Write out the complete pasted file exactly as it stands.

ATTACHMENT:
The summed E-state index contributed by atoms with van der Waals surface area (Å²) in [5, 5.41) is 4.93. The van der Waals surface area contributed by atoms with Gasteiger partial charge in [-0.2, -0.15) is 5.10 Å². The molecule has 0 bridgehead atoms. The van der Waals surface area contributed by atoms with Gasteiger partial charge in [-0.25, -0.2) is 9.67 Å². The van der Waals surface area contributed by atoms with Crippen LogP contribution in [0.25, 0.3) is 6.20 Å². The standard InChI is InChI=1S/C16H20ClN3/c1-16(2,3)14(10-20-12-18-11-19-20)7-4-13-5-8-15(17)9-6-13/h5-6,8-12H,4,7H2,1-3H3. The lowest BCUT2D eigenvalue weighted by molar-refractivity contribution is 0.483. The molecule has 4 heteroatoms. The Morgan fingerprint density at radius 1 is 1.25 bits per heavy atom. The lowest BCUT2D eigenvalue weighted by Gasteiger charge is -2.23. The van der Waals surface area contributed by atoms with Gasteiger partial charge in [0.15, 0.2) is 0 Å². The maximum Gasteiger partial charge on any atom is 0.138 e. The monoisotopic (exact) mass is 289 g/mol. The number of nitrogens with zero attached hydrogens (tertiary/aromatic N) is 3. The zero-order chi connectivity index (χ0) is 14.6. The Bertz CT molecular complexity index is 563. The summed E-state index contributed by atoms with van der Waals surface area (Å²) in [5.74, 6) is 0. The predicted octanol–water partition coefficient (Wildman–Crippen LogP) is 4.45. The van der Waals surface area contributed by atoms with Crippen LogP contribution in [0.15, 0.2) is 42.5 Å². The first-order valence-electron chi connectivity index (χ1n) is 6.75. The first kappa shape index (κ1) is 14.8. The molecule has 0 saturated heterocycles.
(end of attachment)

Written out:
The summed E-state index contributed by atoms with van der Waals surface area (Å²) in [5, 5.41) is 4.93. The van der Waals surface area contributed by atoms with Gasteiger partial charge in [-0.2, -0.15) is 5.10 Å². The molecule has 0 bridgehead atoms. The van der Waals surface area contributed by atoms with Gasteiger partial charge in [-0.25, -0.2) is 9.67 Å². The van der Waals surface area contributed by atoms with Crippen LogP contribution in [0.25, 0.3) is 6.20 Å². The standard InChI is InChI=1S/C16H20ClN3/c1-16(2,3)14(10-20-12-18-11-19-20)7-4-13-5-8-15(17)9-6-13/h5-6,8-12H,4,7H2,1-3H3. The lowest BCUT2D eigenvalue weighted by molar-refractivity contribution is 0.483. The molecule has 4 heteroatoms. The Morgan fingerprint density at radius 1 is 1.25 bits per heavy atom. The lowest BCUT2D eigenvalue weighted by Gasteiger charge is -2.23. The van der Waals surface area contributed by atoms with Gasteiger partial charge in [0.15, 0.2) is 0 Å². The maximum Gasteiger partial charge on any atom is 0.138 e. The monoisotopic (exact) mass is 289 g/mol. The number of nitrogens with zero attached hydrogens (tertiary/aromatic N) is 3. The zero-order chi connectivity index (χ0) is 14.6. The Bertz CT molecular complexity index is 563. The summed E-state index contributed by atoms with van der Waals surface area (Å²) in [5.74, 6) is 0. The predicted octanol–water partition coefficient (Wildman–Crippen LogP) is 4.45. The van der Waals surface area contributed by atoms with Crippen LogP contribution in [0.15, 0.2) is 42.5 Å². The first-order valence-electron chi connectivity index (χ1n) is 6.75. The first kappa shape index (κ1) is 14.8. The molecule has 0 saturated heterocycles.